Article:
• 00:25:00 In "Acerca de "El Paraiso Perdido" de John Milton | Joan Curbet," Christ is described as the best possible man, and the redeemer certainly is. However, Christ is not God. He must be a man in order to make sense, and Box and he would lack purpose without him. We sing to Celeste, the muse of Russia, and ask her to help us. She responds, "Yes, let us go to Celeste." She is the uranian goddess of the girl who astrologically studies truth, knowledge of the cosmos. But then she calls on another power, and we don't have the means to hear her. You in particular, spirit, are the best suited to do this. You know at the very first moment, spreading your wings like a dove, that covers the vast abyss and makes it fertile. This moment of creation is inspired by a spiritual force, which we call God in a Catholic world. It's not God Himself, or His father, because as I say, God exists outside of history. But the spirit is the force that animates creation, and that's what Newton claims, too- that's why he invokes it in his Principia. Focusing on
  • 00:30:00 The video discusses the character of Satan in John Milton's poem "El Paraiso Perdido." It discusses how Satan is a character who is constantly in rebellion against God and man, and that he is a figure who is evolving and changing over time. It also discusses how Satan is a political figure, and how the ancient revolutionaries, such as the Roman republicans, were inevitably going to feel a kinship with him.
  • 00:35:00 In "El Paraiso Perdido", John Milton deals with the concept of proximity and how it applies to good texts like this one. Neither the text nor the opposition is only good for 517 people, or just for the Iranian opposition. Absolute monarchy can be applied to any time or movement of resistance. Truthfully, fragments like this can be seen as impugning the temporal authority of iranian dictatorships. However, the resistance against illegitimate authorities is much more complex than this. It is not just a matter of being "the things are more complex for me" - there are deeper layers to be explored. When looking at the characters in their entirety, we see that they are constantly in motion and constantly changing. Satan is introduced at the beginning of book 4, just as he is about to begin his task of temptation of humans on earth. We see him at his entrance into the land, and then in book 4 he is just about to start his work of temptation of the angels. He is undergoing a change, and he is questioning himself deeply. He is proud of his ambition, but he realizes that this is the worst thing that has ever happened to him. He does not say to God, "What is this payment you are asking for?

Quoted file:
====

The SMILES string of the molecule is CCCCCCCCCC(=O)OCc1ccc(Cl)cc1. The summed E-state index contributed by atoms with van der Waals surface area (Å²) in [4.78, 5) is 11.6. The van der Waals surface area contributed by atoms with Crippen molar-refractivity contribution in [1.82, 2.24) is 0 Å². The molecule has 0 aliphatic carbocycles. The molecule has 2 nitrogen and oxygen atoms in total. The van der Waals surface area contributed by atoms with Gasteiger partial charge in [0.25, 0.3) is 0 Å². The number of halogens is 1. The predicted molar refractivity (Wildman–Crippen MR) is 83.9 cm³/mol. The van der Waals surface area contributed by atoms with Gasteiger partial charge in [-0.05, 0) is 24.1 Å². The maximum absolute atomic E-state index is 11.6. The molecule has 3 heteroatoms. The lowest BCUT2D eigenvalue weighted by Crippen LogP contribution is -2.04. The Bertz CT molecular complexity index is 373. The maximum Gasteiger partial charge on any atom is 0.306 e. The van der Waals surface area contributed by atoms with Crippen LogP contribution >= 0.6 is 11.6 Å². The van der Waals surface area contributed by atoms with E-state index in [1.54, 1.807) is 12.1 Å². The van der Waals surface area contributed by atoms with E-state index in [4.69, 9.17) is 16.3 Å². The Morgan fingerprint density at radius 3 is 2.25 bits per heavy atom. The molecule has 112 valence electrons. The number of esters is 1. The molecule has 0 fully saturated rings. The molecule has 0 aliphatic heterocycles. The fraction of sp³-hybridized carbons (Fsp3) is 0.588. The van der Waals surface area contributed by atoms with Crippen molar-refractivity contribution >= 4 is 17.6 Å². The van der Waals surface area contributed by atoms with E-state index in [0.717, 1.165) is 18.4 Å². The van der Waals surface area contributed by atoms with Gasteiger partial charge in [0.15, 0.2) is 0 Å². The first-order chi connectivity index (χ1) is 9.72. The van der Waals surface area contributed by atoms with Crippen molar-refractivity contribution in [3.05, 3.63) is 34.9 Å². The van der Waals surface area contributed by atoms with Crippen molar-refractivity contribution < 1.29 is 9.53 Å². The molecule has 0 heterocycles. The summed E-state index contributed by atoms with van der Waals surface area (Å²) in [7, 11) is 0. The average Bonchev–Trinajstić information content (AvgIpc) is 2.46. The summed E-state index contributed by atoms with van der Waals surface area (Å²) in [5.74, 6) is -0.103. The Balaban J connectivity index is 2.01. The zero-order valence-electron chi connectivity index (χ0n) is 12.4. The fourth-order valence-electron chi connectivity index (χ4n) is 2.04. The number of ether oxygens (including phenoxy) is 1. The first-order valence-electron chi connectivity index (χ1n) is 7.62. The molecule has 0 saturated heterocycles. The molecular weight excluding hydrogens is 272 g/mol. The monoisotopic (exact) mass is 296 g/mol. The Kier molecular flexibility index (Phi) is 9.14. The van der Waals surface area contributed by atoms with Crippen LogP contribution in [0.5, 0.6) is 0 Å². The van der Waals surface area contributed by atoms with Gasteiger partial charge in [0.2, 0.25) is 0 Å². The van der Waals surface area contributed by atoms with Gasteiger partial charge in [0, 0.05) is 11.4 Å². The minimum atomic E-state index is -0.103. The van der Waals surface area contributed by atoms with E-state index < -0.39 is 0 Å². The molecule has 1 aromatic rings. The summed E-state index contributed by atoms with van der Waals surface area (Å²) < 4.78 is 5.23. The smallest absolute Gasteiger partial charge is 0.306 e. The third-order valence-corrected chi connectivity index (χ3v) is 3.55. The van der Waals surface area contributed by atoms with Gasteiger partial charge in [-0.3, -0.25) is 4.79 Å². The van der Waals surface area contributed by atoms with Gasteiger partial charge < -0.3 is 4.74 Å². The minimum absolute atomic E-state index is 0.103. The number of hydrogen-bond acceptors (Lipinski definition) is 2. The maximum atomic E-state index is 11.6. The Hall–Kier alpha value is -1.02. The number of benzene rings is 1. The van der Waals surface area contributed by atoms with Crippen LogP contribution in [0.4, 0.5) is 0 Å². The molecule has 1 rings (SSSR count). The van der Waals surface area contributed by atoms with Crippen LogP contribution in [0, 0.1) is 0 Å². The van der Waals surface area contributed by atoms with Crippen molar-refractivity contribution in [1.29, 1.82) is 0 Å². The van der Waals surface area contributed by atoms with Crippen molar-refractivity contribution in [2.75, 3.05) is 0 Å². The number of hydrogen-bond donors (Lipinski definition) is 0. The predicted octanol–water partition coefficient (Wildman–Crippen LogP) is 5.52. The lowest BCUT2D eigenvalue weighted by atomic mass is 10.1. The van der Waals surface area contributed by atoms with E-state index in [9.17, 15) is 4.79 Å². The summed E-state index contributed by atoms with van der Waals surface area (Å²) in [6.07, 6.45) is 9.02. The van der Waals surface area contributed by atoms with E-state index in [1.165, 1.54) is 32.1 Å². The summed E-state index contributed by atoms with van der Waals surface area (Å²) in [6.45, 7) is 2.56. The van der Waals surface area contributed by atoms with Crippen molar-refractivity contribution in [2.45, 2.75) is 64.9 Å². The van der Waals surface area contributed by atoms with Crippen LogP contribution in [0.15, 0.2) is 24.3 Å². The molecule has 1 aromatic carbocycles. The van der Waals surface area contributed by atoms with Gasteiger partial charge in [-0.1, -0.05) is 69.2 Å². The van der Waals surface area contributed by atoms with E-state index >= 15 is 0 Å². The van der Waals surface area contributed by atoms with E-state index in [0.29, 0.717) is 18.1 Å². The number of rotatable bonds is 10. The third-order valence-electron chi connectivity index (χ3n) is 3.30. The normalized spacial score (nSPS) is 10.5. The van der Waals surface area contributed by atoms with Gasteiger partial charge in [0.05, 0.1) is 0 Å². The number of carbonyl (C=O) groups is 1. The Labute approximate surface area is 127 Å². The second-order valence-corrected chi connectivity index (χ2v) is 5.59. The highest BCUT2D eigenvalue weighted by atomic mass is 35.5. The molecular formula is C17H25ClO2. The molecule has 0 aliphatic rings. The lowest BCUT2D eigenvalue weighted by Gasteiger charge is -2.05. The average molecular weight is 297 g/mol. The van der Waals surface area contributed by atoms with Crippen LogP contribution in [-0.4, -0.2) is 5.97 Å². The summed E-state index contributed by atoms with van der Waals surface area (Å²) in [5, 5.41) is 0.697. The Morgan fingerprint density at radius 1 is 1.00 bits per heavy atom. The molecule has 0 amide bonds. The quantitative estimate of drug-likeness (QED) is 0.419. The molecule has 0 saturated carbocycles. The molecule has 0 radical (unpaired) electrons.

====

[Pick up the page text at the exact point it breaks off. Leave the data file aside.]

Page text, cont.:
• 00:40:00 In "El Paraiso Perdido," John Milton presents a complex, emotionally charged story about the awakening of Adam. Throughout the poem, he employs various images and themes to explore the human experience, including sexuality, identity, and language. Adam is introduced in the poem as a being who is "just/born," and who is in the process of becoming conscious. As he speaks for the first time, Adam ponders the purpose of language, and asks himself questions about his surroundings that are still unanswered. Milton uses these opening scenes to explore the protagonist's thoughts and emotions, and to introduce the major themes of the poem. Adam gradually comes to understand his own existence, and his relationship to the world around him. He is a thinker, and his first act as a conscious being is to question the purpose of language. Milton concludes the poem with a discussion of the importance of thought and contemplation in the human experience.
  • 00:45:00 In "El Paraiso Perdido", John Milton imagines a Garden of Eden where humans are free to be themselves and have the same thoughts and processes as animals. Men and women are essentially the same, and without language, they would not be moral beings. Even though Milton was a staunch Protestant, he created a character of Eve who is completely in her own right and surpasses Shakespeare's male characters. Newton's portrayal of Eve as a science-driven figure is also admirable. This fresh decision to go beyond retelling the biblical story is a Neoplatonic trend that goes beyond the physical realm to obtain something more. In "9," Milton's epic poem about the fall, Eve experiences her moment of solitude andoneliness necessary to convince herself of the importance of the Garden.
  • 00:50:00 In 17th century Spain, Joan Curbet discusses the power of both biblical and cultural forces in regards to Paradise Lost. Curbet argues that both science and religion forbid us from enjoying Paradise Lost too much, as it could lead us down a dangerous path. He believes that knowledge of good and evil is more attractive when it is forbidden, as it makes us more inquisitive. Curbet also discusses how, in his revolutionary project, he lost Paradise in the process. However, he argues that, in the end, what is gained is something far greater, namely the ability to think for ourselves and be moral.

Copyright © 2023 Summarize, LLC. All rights reserved. · Terms of Service · Privacy Policy · As an Amazon Associate, earns from qualifying purchases.